If a lender wants to pursue strict foreclosure, it must understand how consent works in this context. First, consent is only valid if a lender obtains it after default. A lender cannot get the required consents to strict foreclosure in the security agreement, or in any other agreement that precedes default. Second, "consent" is used broadly and contemplates both affirmative agreement and the failure of a party to timely object.

Where a lender seeks partial satisfaction, it must obtain the borrower's consent in a "record authenticated after default." Thus, for partial satisfaction, a lender needs the borrower's affirmative agreement. A lender also needs the consent of junior lienholders and other parties holding an interest in the LLC units. The consent of these subordinated parties to partial satisfaction is deemed to be given if these parties do not timely object to the lender's proposal, as provided in UCC sections 9-620(d) and 9-621.

A lender seeking full satisfaction can get the borrower's affirmative agreement (as required for partial satisfaction) or it can go through the process outlined in UCC section 9-620(c)(2), whereby the borrower is deemed to consent to full satisfaction. The borrower effectively consents to full satisfaction if the lender sends the borrower its proposal to take the LLC units for all of the borrower's remaining debt secured by the LLC units and the lender does not receive an authenticated (notarized) objection within 20 days after the lender sends its proposal. As with partial satisfaction, a lender also needs the deemed consent of parties with subordinate interests in the collateral.

The issue of consent brings us back to why a lender might pursue full satisfaction instead of partial satisfaction. As a practical matter, a lender might have an easier time obtaining consent to full satisfaction than partial satisfaction. As discussed above, obtaining deemed consent for full satisfaction does not require the affirmative agreement of the borrower. The borrower might not have incentive to agree to partial satisfaction because such consent exposes the borrower to a deficiency judgment. Even if the borrower consents to partial satisfaction, a deficiency judgment might be worthless. For example, the underlying assets of the LLC might already be encumbered. If there is no other value for a lender to pursue, the path of least resistance (and minimal cost) will likely be full satisfaction.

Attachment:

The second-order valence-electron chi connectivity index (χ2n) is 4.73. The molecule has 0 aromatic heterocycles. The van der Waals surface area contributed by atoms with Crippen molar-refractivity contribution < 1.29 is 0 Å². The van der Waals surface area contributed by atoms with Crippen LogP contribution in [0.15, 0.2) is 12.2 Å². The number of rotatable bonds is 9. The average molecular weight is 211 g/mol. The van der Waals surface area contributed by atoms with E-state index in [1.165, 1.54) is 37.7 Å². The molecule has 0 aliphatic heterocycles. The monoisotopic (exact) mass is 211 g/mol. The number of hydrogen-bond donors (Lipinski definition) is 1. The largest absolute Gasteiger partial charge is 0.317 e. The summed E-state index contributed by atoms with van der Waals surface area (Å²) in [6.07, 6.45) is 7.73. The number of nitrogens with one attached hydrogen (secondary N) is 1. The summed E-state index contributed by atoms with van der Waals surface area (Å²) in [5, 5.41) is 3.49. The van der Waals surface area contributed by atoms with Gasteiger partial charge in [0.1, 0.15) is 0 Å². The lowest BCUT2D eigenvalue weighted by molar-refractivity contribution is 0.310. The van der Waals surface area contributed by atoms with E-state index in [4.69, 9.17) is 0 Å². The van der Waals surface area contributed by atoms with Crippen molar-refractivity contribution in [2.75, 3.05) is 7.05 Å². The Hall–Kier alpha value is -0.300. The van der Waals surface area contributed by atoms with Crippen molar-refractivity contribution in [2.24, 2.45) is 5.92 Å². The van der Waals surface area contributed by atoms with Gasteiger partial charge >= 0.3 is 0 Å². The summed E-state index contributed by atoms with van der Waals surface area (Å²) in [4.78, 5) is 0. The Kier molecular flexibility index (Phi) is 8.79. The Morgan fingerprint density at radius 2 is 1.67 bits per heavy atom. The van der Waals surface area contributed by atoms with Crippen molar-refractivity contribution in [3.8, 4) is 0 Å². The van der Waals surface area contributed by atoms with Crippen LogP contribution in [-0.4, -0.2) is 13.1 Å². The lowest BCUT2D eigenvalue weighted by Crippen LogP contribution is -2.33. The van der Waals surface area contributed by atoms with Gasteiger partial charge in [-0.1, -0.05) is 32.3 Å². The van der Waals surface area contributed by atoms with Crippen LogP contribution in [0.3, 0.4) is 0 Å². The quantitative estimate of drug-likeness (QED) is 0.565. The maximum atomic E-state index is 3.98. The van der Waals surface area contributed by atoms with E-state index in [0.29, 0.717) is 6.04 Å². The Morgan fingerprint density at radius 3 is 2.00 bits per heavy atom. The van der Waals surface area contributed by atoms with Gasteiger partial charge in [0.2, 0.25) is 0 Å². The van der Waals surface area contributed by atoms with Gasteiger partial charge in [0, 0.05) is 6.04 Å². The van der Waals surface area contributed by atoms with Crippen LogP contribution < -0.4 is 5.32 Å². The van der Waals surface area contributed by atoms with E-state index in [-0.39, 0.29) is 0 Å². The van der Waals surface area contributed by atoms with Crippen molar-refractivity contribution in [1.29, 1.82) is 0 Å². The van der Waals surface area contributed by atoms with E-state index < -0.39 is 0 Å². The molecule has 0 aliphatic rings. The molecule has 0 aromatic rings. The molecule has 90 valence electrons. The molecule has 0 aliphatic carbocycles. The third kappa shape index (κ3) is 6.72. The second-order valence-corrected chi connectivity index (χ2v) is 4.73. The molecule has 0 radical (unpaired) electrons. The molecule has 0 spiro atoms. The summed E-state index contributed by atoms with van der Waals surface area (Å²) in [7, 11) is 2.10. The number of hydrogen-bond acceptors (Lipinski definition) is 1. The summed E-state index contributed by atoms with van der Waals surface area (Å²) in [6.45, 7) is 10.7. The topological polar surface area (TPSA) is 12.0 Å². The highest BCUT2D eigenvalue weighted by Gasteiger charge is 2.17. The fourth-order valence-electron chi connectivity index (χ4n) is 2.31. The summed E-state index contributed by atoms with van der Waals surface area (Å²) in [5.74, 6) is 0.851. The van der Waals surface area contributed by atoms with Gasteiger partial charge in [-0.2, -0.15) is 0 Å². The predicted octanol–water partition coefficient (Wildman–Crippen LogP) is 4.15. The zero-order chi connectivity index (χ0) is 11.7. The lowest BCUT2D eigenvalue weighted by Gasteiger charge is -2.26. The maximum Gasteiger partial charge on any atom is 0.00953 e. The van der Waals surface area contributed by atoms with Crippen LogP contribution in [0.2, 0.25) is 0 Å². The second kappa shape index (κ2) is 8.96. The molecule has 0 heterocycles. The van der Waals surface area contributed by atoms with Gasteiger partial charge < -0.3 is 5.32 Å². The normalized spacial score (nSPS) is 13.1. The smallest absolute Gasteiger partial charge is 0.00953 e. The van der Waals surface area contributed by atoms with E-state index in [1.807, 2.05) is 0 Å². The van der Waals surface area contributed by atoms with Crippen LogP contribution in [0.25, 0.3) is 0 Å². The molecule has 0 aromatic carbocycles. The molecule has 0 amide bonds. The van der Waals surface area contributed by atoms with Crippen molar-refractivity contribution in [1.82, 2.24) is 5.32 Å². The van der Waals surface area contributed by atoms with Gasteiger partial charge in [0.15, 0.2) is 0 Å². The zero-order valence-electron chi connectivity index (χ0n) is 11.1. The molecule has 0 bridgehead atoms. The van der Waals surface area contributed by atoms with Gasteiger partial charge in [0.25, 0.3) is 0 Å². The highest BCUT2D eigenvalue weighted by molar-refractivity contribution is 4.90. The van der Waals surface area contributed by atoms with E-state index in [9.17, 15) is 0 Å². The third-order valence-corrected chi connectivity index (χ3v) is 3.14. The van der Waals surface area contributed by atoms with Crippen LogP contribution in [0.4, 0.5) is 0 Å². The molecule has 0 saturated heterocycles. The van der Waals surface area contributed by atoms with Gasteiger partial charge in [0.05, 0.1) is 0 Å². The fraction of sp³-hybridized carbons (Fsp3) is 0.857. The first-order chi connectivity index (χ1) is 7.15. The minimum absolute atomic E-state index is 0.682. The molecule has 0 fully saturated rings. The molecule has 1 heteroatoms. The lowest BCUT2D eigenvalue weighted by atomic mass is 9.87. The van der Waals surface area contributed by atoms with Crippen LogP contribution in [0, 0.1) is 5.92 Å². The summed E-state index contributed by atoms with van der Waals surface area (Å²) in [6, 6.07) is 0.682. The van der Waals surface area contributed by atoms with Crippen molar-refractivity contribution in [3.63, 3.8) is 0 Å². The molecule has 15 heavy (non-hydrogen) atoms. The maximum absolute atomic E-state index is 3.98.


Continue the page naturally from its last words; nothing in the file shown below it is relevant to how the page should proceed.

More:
On the other hand, there could be instances where a borrower does have incentive to consent to partial satisfaction, as it might if it defaulted on its loan and sought a forbearance agreement from the lender. In such case, the lender might require the borrower to consent to partial satisfaction in the event of breach of the forbearance agreement. The borrower's consent to partial satisfaction in the forbearance agreement seems like it would meet the standard of section 9-620(c)(1) since the consent would be given to the secured party after default under the terms of the original loan agreement. However, the lender should not rely on the enforceability of consent to partial satisfaction in a forbearance agreement since, to date, this approach has not been widely approved by courts.

Obtaining consent to strict foreclosure can be inefficient and frustrating, especially if the borrower or junior lienholders object to the lender's proposal. Unfortunately, if a lender wants to use strict foreclosure, there is no way to avoid the hassle of getting these consents.

Option 2: Commercially Reasonable Sale